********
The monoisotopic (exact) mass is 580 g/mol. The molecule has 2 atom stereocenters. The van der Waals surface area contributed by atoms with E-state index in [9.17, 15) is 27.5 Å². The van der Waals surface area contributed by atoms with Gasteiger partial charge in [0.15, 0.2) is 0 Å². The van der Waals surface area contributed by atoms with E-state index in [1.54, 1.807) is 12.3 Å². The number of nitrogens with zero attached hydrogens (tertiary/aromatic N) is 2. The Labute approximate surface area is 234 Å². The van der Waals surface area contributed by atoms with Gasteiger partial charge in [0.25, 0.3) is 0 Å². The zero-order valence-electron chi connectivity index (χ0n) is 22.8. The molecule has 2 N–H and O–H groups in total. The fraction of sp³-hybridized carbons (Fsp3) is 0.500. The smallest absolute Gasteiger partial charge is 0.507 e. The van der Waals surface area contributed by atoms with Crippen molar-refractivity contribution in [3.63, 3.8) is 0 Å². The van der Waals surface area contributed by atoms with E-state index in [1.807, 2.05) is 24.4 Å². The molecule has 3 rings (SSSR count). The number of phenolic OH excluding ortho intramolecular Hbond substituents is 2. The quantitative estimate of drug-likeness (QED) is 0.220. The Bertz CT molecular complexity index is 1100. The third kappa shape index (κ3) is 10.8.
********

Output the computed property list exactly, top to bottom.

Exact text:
The monoisotopic (exact) mass is 580 g/mol. The molecule has 2 atom stereocenters. The van der Waals surface area contributed by atoms with E-state index in [9.17, 15) is 27.5 Å². The van der Waals surface area contributed by atoms with Gasteiger partial charge in [0.15, 0.2) is 0 Å². The van der Waals surface area contributed by atoms with E-state index in [1.54, 1.807) is 12.3 Å². The number of nitrogens with zero attached hydrogens (tertiary/aromatic N) is 2. The Labute approximate surface area is 234 Å². The van der Waals surface area contributed by atoms with Gasteiger partial charge in [0.25, 0.3) is 0 Å². The zero-order valence-electron chi connectivity index (χ0n) is 22.8. The molecule has 2 N–H and O–H groups in total. The fraction of sp³-hybridized carbons (Fsp3) is 0.500. The smallest absolute Gasteiger partial charge is 0.507 e. The van der Waals surface area contributed by atoms with Crippen molar-refractivity contribution in [3.63, 3.8) is 0 Å². The van der Waals surface area contributed by atoms with E-state index in [1.807, 2.05) is 24.4 Å². The molecule has 3 rings (SSSR count). The number of phenolic OH excluding ortho intramolecular Hbond substituents is 2. The quantitative estimate of drug-likeness (QED) is 0.220. The Bertz CT molecular complexity index is 1100. The third kappa shape index (κ3) is 10.8.